Generation Apple: The Human Toll

25 Sep

We all know someone who is addicted to their iPhone. Apple just recently released their iPhone 5 and sold five million units over the weekend. Wall Street was a bit disappointed with the numbers because they had anticipated selling ten million, but in reality, ten million units is a fairly unrealistic number. As time goes by, the iPhone will do very well.

One thing that isn’t talked about much is how Apple mass produces their products. Despite being one of the richest companies on Earth, they don’t seem to be opposed to treating their workers like human garbage.

Take this news story as an example:

A day before the iPhone 5’s release last week, SACOM published a report, called “New iPhones, old abuses,” that found that “the old problems of labour rights abuses remain norms at Foxconn” after interviewing 60 workers at Foxconn’s Zhengzhou, China, plant. At some personal risk, Chan has traveled frequently from the relative safety of Hong Kong to mainland China to interview workers.

Those discussions have led Chan to report on excessive overtime for workers, required hours that violate Chinese labor laws. She’s documented unpaid overtime work, as well as compulsory meetings where managers berate employees about about low productivity, the high rates of product defects, and disciplinary problems. And she’s written about unsafe conditions in Foxconn metal-working and parts-processing workshops, where workers handled chemicals unknown to them with little in the way of protection.

“Most of the workers feel hopeless when you ask them about work pressures,” Chan told me. “They’ll say, ‘Everywhere, it’s the same.'”

For Chan, that’s not good enough.

“The profit margins of Apple keep rising,” she said. “Apple has the capacity to increase” the amount they pay Foxconn to produce iPhones.

I understand that Apple is a business and the primarily goal of any business is to make money. However, we as consumers need to keep an eye on things like this and hopefully punish them in the marketplace when they violate human rights.

Are cell phones really worth more than human decency? Shouldn’t we be demanding that Apple provide their workers with at least basic labor rights? They’re clearly taking advantage of the poor living conditions and labor laws in China.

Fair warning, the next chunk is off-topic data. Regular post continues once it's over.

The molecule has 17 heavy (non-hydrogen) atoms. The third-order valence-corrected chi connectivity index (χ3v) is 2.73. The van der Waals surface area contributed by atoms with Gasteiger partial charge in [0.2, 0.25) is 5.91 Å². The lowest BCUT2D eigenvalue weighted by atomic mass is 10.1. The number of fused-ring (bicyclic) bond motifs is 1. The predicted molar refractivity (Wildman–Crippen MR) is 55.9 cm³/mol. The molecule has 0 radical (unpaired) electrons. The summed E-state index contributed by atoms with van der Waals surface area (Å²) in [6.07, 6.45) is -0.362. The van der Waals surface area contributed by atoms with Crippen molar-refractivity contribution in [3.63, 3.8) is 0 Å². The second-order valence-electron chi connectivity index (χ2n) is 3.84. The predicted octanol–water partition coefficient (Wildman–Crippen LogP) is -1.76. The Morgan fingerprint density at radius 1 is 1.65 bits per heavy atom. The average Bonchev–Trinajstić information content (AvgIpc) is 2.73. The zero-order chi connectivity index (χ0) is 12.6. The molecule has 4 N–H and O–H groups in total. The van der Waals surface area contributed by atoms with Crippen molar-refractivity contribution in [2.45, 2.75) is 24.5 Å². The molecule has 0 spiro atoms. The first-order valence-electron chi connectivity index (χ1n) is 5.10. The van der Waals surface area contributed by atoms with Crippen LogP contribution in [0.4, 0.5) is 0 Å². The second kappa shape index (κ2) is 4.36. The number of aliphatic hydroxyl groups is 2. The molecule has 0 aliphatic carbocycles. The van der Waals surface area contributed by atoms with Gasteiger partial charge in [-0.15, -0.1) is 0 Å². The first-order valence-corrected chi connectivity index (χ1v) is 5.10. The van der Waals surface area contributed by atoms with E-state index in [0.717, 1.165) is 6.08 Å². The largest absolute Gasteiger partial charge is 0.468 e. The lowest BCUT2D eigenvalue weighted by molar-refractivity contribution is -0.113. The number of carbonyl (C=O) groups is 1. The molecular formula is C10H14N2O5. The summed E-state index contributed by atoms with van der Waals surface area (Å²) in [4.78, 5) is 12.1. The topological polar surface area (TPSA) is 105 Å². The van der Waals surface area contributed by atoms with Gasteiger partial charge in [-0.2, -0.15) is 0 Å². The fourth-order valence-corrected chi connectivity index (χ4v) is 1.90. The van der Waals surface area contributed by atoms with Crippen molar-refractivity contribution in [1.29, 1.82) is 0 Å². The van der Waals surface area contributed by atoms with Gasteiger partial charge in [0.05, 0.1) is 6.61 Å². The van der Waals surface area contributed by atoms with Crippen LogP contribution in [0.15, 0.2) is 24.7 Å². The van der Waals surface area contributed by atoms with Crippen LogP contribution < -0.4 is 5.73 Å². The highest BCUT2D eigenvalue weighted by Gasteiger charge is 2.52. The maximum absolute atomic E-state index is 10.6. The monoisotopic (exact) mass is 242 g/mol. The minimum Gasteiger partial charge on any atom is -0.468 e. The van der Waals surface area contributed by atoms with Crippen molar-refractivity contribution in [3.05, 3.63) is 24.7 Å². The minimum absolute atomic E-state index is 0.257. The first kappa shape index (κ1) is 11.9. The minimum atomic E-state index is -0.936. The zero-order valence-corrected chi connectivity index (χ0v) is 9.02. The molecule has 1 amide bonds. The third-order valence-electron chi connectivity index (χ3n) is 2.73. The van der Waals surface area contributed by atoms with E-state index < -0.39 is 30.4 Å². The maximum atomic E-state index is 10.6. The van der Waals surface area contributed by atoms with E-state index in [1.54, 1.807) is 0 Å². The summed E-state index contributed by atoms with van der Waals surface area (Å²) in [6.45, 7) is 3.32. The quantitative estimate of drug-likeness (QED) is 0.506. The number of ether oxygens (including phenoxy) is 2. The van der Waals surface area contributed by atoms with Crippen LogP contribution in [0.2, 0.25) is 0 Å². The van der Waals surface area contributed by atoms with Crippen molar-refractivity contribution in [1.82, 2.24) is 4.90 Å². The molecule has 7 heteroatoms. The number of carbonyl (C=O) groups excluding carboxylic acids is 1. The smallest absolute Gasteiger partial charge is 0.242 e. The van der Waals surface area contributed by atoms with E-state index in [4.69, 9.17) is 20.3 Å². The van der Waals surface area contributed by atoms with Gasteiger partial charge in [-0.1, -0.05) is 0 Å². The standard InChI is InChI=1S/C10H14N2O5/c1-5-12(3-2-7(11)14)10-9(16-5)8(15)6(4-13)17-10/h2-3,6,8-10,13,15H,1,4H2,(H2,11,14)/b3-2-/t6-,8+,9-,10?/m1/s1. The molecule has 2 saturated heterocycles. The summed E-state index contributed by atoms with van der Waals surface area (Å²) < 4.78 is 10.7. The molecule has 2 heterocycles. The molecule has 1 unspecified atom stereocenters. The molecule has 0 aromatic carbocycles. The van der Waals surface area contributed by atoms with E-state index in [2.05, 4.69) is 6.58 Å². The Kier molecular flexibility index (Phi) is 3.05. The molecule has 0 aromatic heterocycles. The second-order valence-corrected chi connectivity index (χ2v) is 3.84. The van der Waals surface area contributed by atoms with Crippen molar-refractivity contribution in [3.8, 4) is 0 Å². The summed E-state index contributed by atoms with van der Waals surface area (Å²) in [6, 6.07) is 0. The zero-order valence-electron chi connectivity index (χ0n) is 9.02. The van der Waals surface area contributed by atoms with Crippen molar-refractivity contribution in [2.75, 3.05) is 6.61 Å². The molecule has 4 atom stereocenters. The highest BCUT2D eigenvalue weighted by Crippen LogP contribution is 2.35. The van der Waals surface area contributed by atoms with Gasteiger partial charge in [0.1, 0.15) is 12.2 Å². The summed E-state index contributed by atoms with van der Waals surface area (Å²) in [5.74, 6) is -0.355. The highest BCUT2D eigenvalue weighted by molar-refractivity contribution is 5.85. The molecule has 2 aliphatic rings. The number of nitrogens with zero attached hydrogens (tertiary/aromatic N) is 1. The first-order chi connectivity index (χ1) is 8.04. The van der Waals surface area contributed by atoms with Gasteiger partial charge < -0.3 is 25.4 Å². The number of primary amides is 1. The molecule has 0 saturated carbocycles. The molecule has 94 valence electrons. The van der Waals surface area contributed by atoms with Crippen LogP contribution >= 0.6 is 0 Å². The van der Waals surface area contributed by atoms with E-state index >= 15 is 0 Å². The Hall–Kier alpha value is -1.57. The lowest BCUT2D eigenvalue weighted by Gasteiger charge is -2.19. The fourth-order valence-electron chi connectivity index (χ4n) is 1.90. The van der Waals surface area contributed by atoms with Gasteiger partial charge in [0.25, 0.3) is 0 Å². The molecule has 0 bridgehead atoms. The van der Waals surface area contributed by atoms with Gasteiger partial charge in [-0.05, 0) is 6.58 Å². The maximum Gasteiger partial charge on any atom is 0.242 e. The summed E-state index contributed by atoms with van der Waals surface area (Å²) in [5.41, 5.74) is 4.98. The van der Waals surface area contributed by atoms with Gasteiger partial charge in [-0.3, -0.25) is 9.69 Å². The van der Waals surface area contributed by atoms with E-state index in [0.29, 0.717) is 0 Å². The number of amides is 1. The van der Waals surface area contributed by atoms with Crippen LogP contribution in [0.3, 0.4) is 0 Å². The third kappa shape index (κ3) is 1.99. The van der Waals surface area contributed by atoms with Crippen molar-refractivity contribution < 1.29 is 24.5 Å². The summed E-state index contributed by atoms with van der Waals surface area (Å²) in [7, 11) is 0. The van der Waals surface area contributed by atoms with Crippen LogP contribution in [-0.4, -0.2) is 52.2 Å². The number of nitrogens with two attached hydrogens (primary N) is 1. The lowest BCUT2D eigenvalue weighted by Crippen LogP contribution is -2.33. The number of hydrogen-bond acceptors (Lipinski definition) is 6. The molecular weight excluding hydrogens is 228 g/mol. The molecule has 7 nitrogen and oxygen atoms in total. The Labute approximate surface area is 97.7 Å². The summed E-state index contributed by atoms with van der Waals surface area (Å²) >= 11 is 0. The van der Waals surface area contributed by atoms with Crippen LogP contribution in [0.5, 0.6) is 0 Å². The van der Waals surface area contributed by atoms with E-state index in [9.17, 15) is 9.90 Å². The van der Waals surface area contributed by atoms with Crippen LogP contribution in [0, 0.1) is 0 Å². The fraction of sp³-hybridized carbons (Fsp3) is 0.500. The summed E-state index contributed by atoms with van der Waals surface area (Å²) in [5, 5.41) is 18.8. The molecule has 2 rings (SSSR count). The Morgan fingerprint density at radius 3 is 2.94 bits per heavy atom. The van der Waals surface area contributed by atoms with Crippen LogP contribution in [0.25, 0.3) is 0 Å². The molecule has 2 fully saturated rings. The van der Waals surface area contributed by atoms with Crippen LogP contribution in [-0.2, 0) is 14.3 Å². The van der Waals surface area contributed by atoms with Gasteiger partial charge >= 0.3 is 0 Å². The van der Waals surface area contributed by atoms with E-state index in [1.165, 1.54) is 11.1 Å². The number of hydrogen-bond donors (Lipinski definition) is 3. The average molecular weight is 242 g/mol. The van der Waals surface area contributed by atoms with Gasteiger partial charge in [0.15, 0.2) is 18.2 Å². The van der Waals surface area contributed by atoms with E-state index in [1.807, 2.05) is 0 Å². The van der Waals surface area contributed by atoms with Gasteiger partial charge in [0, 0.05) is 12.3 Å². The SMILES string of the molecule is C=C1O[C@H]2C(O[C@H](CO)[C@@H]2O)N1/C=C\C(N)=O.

I’m all for cell phones. They’ve revolutionized the way we communicate both personally and in the business world.

I’d just rather they were produced honestly and not by a mega-company that seems happy to rake in the profits while treating their workers like human trash.


Posted by on September 25, 2012 in Technology


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3 responses to “Generation Apple: The Human Toll

  1. Karen Kleis

    September 25, 2012 at 2:14 pm

    And this is why I have so far resisted getting an iPhone. I read something similar to this a couple of years ago and it really put me off Apple products.

    • geeksandtech

      September 25, 2012 at 2:16 pm

      I hear you, Karen. I’ve never owned an iPhone and I don’t really understand the hype that surrounds them. The way they treat their workers while sitting on a pile of cash makes me sick to my stomach. I’m sure there are many other companies that are guilty of the same thing.

  2. P_Nut_Gallery

    September 27, 2012 at 8:18 am

    I have to say, you’re article is very thought provoking… But… As you said in your reply, there are a lot of companies that do the same… It is not just Apple that extorts the lives of people for work.. We wear clothes that are made in sweat shops – I don’t see anyone walking around naked in my neighbourhood…. We use other small appliances that are made in sub-standard work enviroments.. But, I don’t see many people not using their microwave, blenders, vaccums…. It is very sad to know that this happens to people, especially in the times that we live in… But, how can we fix it? It is a hard place for all to be in, especially those who are doing the underpaid work. But, it is really fair to limit one company, to make an example out of one company, to judge one company, knowing that next week – there will be another one doing the same and possible worse… Knowledge is power and I guess making us aware of the problem is a start…


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